Media hype about B787 test flights

The recent media hype about the test flight(s) now allowed for narrowing the cause of the two battery incidents of the Japan Air Lines and ANA B787 is quite funny in one way. On the other side, it is a little bit sad to see that so many articles are out there in the (written) press and in the Internet and that people find it important to twitter from starting the engines from landing (God thanks!) safely again - as if now every minute the aircraft could come down because every battery could fail every minute. This coverage is not just a little bit exaggerated - it's a hype. The same people could easily comment every minute that an A380 that did not get the wing fix yet is still up in the air...
The problem for Boeing is not to keep the B787 in the air during the test flights - the problem is how to come out of the dilemma: how do they want to make FAA 1000% certain that the aircraft and the battery is safe without changing the design of the battery and surroundings or changing to another battery type. At the end there are just those two options, I guess. And then there are the "How long will it take..." questions:
  • How long will that take to get the new design or a new battery?
  • How long will it take to get hardware to put it into one of the test aircraft?
  • And how long will it take to recertify the aircraft with that?
  • How long will it take to ramp up production for the new hardware?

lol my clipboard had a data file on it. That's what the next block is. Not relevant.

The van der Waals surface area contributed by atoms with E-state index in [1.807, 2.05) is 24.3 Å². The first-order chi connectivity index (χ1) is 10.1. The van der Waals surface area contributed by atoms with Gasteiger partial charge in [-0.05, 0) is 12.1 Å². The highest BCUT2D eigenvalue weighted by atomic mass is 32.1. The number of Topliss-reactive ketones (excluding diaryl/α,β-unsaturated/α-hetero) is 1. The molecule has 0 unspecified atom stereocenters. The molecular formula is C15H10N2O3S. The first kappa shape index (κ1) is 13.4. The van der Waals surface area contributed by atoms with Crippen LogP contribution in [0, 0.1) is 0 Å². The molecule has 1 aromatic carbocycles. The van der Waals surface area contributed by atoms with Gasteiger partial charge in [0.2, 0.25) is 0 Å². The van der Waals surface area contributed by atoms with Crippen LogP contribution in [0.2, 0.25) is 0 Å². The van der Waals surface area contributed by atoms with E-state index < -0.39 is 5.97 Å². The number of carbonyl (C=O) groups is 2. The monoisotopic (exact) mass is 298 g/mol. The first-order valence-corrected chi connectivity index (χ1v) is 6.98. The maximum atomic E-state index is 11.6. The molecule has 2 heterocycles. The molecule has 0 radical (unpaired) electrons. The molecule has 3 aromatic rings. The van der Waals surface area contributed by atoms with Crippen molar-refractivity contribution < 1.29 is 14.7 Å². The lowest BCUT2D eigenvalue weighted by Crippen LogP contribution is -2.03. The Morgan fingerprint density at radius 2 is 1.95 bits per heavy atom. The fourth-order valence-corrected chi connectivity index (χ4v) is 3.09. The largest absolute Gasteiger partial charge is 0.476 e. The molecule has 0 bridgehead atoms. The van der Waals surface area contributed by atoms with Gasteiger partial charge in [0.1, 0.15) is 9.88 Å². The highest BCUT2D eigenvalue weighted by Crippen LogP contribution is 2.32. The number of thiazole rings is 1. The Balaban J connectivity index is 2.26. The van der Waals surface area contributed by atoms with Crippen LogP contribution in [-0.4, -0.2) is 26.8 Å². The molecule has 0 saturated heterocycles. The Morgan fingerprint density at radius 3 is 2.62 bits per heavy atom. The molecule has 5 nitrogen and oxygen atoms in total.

• How long will it take to incorporate the change into the 50 aircraft that are delivered?
  • How long will it take to change the aircraft that are now ready for delivery but are waiting for the fix?
  • How long and how many aircraft on the production line have to wait to get the new hardware?
I think that from those questions it gets immediately clear that Boeing has a serious problem in getting the B787 to customers waiting for the aircraft - it won't be just a few weeks that deliveries will restart.


  1. There's a smoldering big question behind all this, how could this happen..

    1. Expressions such as "absence of Due Diligence" or - more appropriately - "gross negligence" occur to my mind, considering the retrospective of alarm-ringing documentation that have been unveiled lately by Media, dating from 2010 or earlier, with warnings that such issues could happen ... even John Goodenough, Inventor of the Lithium-ion Cobalt Oxyde battery has warned that his battery is only 94 % safe ? With Murphy's Law in mind, corrective action should have been implemented before !

  2. The test flights had no useful results:

    NTSB: 787 battery approval should be reconsidered

    The NTSB is pretty straight forward today on this and won't be ignored now that the impression is Boeing - FAA team didn't do the job satisfactory.

    "it won't be just a few weeks that deliveries will restart"
    I guess that may be correct.